Also in regards to how your show helps scientists, I must mention the “TWiV bump”. I believe that at least Alan is a Colbert Report fan based on his reference to “truthiness” on TWiV. As you may know, Stephen Colbert claims that artists who have their work mentioned on his show benefit in terms of recognition, sales, prestige, etc.– he refers to this as the “Colbert Bump”. I think it is obvious that this is also true for scientists whose work is mentioned on TWiV. In TWiV 174 you profiled a paper from my lab. Mere hours after that episode was released I was contacted by two different colleagues offering me their congratulations (and envy). You should know that it is a career goal of many of us younger virologists to get the “TWiV Bump”!

Finally, it is also true that you make parenthood easier! When I was a brand new dad and got to spend hours and hours with my son Sam, TWiV served a valuable role. Sam and I would go on long walks and TWiV made the time fly by while appealing to my sense of productivity. So not only is your show helping research professors and high school students alike, arguably it serves a positive role for some infants too!

In summary, I am grateful to you all. Knowing first hand the demands on a faculty member’s time (and imagining it’s similar being a free lance writer/reporter), I don’t know how you find the time to do this. It is a wonderful service to science and science education. As an NSF-funded researcher, I hope the NSF sees the value in what you are doing, and ends up supporting TWiV. I hope you keep up the TWiVing for a very long time!

Many thanks,


PS- We are trying to come up with a creative way to invite at least two of you to meet some of the faculty and do a show from here at UT Austin. As you know, there are several fans of TWiV here and Austin is a great city. I hope it all works out and that you will decide to come visit us.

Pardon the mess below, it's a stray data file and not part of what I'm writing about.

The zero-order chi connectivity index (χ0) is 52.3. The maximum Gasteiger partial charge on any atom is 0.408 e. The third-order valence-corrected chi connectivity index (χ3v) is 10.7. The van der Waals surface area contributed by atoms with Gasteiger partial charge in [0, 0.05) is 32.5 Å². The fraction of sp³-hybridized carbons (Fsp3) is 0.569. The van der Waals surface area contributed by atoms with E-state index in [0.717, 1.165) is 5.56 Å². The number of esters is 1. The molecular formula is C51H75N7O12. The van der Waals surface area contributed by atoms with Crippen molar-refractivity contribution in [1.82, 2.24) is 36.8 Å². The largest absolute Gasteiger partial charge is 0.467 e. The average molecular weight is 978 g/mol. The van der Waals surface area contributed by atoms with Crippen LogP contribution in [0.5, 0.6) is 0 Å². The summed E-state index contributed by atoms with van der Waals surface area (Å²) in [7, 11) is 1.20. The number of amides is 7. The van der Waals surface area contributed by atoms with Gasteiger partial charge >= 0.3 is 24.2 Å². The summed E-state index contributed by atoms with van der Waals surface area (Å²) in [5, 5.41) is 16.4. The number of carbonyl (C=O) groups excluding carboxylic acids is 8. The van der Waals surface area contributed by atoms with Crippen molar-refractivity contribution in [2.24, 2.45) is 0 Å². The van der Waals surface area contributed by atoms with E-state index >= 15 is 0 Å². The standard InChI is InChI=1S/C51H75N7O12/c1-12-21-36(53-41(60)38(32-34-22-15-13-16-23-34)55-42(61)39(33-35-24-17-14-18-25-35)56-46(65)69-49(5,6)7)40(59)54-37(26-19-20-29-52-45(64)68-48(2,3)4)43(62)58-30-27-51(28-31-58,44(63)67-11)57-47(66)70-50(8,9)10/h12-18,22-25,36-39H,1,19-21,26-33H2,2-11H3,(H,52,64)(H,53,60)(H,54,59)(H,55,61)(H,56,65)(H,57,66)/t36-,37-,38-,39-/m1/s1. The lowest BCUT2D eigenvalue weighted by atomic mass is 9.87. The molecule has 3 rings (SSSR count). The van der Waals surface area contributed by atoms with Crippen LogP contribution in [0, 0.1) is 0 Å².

Christopher S. Sullivan, Ph.D.

Assistant Professor

Dept. Molecular Genetics and Microbiology

The University of Texas at Austin

April writes:

Hi Vincent et al.,

Great show this week! On the note of coffee makers, this one beats them all for taste IMHO. Plus it's made in the Berkshires! Check out: http://www.chemexcoffeemaker.com/

Keep up the great work!! I really enjoy the podcast on my commute from the Berkshire to Albany.


April, Ph.D.

The David Axelrod Institute

Wadsworth Center for Laboratories and Research

Ayesha writes:

Dear TWIVlanders,




In trying to form an opinion on the subject, I'd love to hear what you have to say on the matter and why Elsevier are lobbying for this Bill. What will it mean? I'm a bit unclear.


Tessa writes:

Hello TWiV!

I'm rounding up my 4th year in my thesis lab and currently, the stacks of half-read/highlighted/triply-printed-papers are starting to take over all usable space on my desk. Help! I think the only way I can keep sane in graduate school is by keeping myself organized and regular doses of therapeutic humor from PhD Comics (www.phdcomics.com). Technology is getting so sophisticated. Do you know of an online service where a person can electronically accumulate and organize all of these pdfs, be able to search for key words, highlight, add notes, etc. and be accessible from any computer (lab or home)?

I'm super excited to attend a live recording of TWiV this summer at the ASV annual meeting hosted by the University of Wisconsin-Madison. Thanks to you guys I've proudly embraced my virology geekiness! Sharing the same sentiments as all your listeners, keep up the good work!

~Tessa, Ph.D. Candidate, Thomas Jefferson University, Philadelphia, PA

Kathryn writes:

Dear regular Twivsters and guests.